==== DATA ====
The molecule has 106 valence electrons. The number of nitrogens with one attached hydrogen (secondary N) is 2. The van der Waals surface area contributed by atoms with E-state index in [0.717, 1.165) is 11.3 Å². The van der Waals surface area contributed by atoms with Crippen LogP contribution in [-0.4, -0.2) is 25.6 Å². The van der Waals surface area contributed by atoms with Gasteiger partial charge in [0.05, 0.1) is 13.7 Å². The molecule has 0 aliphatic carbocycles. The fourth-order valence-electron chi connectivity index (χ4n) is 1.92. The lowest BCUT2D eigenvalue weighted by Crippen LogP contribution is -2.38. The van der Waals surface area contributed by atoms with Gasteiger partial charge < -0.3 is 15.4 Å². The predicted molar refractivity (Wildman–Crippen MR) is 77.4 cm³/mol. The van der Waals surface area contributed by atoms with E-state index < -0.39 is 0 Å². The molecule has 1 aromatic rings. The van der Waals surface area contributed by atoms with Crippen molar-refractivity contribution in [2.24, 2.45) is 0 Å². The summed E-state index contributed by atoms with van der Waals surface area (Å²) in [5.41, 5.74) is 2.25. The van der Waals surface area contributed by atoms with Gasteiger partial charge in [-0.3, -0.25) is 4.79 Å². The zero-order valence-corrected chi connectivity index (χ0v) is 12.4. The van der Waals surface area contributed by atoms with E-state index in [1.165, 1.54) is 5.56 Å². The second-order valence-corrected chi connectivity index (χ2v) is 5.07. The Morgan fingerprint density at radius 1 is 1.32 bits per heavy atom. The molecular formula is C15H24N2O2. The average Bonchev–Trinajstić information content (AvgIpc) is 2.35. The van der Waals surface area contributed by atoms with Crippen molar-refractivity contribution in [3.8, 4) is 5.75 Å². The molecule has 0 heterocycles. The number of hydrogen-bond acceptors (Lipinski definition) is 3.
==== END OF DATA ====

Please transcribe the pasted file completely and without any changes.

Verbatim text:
The molecule has 106 valence electrons. The number of nitrogens with one attached hydrogen (secondary N) is 2. The van der Waals surface area contributed by atoms with E-state index in [0.717, 1.165) is 11.3 Å². The van der Waals surface area contributed by atoms with Crippen LogP contribution in [-0.4, -0.2) is 25.6 Å². The van der Waals surface area contributed by atoms with Gasteiger partial charge in [0.05, 0.1) is 13.7 Å². The molecule has 0 aliphatic carbocycles. The fourth-order valence-electron chi connectivity index (χ4n) is 1.92. The lowest BCUT2D eigenvalue weighted by Crippen LogP contribution is -2.38. The van der Waals surface area contributed by atoms with Gasteiger partial charge < -0.3 is 15.4 Å². The predicted molar refractivity (Wildman–Crippen MR) is 77.4 cm³/mol. The van der Waals surface area contributed by atoms with E-state index < -0.39 is 0 Å². The molecule has 1 aromatic rings. The van der Waals surface area contributed by atoms with Crippen molar-refractivity contribution in [2.24, 2.45) is 0 Å². The summed E-state index contributed by atoms with van der Waals surface area (Å²) in [5.41, 5.74) is 2.25. The van der Waals surface area contributed by atoms with Gasteiger partial charge in [-0.3, -0.25) is 4.79 Å². The zero-order valence-corrected chi connectivity index (χ0v) is 12.4. The van der Waals surface area contributed by atoms with E-state index in [1.165, 1.54) is 5.56 Å². The second-order valence-corrected chi connectivity index (χ2v) is 5.07. The Morgan fingerprint density at radius 1 is 1.32 bits per heavy atom. The molecular formula is C15H24N2O2. The average Bonchev–Trinajstić information content (AvgIpc) is 2.35. The van der Waals surface area contributed by atoms with Crippen molar-refractivity contribution in [3.8, 4) is 5.75 Å². The molecule has 0 heterocycles. The number of hydrogen-bond acceptors (Lipinski definition) is 3.